Multiple Displacement Amplification (MDA) can be used to amplify DNA from minute specimens, including individual cells, enabling detection and genomic analysis. MDA uses random primers to amplify as few as a single copy of DNA template in an isothermal, strand displacement based reaction. The method has been used with tissues, biological fluids, and environmental samples like soil. Valuable DNA collections can be restored by amplification from nearly depleted wells. MDA is used by DNA sequencing centers to amplify plasmids directly from cell cultures as part of their high-throughput pipeline for genomic sequencing. Genomic sequencing from single cells is enabling powerful strategies to discover and analyze new microbial species. DNA is amplified more than a billion-fold from the few femtograms present in a bacterium yielding micrograms of DNA for use in sequencing. Any cell isolated from the environment is now accessible for genomic analysis with no need to culture them. High throughput methods can be used to sort thousands of individual cells and rapidly screen their amplified DNA for taxa and genotypes of interest. Analysis of the human microbiome will be discussed for a variety of clinical specimens including gut, lung, adenoids, and skin.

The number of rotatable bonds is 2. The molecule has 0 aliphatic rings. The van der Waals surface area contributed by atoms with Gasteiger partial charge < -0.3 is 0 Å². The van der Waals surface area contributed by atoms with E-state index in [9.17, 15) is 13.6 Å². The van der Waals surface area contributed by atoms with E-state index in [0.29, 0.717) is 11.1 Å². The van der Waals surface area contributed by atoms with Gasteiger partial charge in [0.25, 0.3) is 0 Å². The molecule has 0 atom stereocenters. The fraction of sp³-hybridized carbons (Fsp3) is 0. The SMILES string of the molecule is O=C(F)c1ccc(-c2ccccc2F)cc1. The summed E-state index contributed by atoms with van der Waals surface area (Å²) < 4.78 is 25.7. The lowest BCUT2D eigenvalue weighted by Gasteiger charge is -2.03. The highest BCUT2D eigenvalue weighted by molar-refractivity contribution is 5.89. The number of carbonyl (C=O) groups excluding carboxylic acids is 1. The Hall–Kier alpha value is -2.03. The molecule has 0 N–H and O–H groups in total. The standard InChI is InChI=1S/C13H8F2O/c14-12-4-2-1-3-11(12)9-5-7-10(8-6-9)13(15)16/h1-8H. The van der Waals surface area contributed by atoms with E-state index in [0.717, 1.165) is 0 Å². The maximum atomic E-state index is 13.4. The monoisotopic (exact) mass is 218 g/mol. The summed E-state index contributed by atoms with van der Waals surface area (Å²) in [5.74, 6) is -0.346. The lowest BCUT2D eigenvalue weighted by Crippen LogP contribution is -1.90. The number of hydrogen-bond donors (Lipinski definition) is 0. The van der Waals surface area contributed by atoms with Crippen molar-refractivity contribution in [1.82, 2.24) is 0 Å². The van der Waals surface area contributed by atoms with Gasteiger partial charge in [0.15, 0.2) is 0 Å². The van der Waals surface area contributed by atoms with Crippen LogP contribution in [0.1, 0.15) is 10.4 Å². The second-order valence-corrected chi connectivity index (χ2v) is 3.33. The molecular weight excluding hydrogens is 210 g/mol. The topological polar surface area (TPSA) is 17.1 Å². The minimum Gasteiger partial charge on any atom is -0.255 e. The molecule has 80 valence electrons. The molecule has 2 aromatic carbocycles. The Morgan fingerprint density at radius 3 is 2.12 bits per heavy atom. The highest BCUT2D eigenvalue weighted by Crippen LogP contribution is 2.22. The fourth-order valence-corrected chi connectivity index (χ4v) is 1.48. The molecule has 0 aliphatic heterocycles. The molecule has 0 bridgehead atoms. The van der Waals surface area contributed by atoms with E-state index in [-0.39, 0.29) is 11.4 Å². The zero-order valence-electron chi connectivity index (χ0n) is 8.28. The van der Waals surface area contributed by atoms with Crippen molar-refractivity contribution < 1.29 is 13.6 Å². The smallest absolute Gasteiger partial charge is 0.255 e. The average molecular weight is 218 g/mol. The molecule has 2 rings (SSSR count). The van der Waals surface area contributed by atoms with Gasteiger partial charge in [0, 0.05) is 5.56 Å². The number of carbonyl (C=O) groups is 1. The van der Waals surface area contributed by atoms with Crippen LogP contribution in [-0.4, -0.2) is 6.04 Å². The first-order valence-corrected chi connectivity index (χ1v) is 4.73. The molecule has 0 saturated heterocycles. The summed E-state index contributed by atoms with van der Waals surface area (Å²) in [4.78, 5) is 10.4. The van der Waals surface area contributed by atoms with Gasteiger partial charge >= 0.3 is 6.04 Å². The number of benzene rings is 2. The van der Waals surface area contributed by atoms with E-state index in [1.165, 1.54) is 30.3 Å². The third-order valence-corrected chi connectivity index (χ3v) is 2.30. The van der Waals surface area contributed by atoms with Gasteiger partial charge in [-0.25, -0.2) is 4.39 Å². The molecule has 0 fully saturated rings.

9:20 New Procedure for Genomic and Transcriptomic Amplification: Genome-Wide Analysis of Minute Amounts of Nucleic Acid

Xinghua Pan, M.D., Ph.D., Associate Research Scientist, Department of Genetics, Yale University School of Medicine, and Yale Center for Excellence in Genome Science

A new version of phi29 DNA polymerase-based procedure for amplification of a DNA pool is established, which gives a maximized specificity and sensitivity while greatly reducing the bias. The amplicons from as low as sub-nanogram of human genomic DNA faithfully demonstrate the patterns of large-scale duplications and deletions, sub-kb deletion, and the genotype of SNPs in genome-wide. This procedure is also modified and has been successfully amplified the full length and complete spectrum of transcriptomes with a reliable fidelity, which are qualified to be analyzed on Solexa sequencing as well as microarray.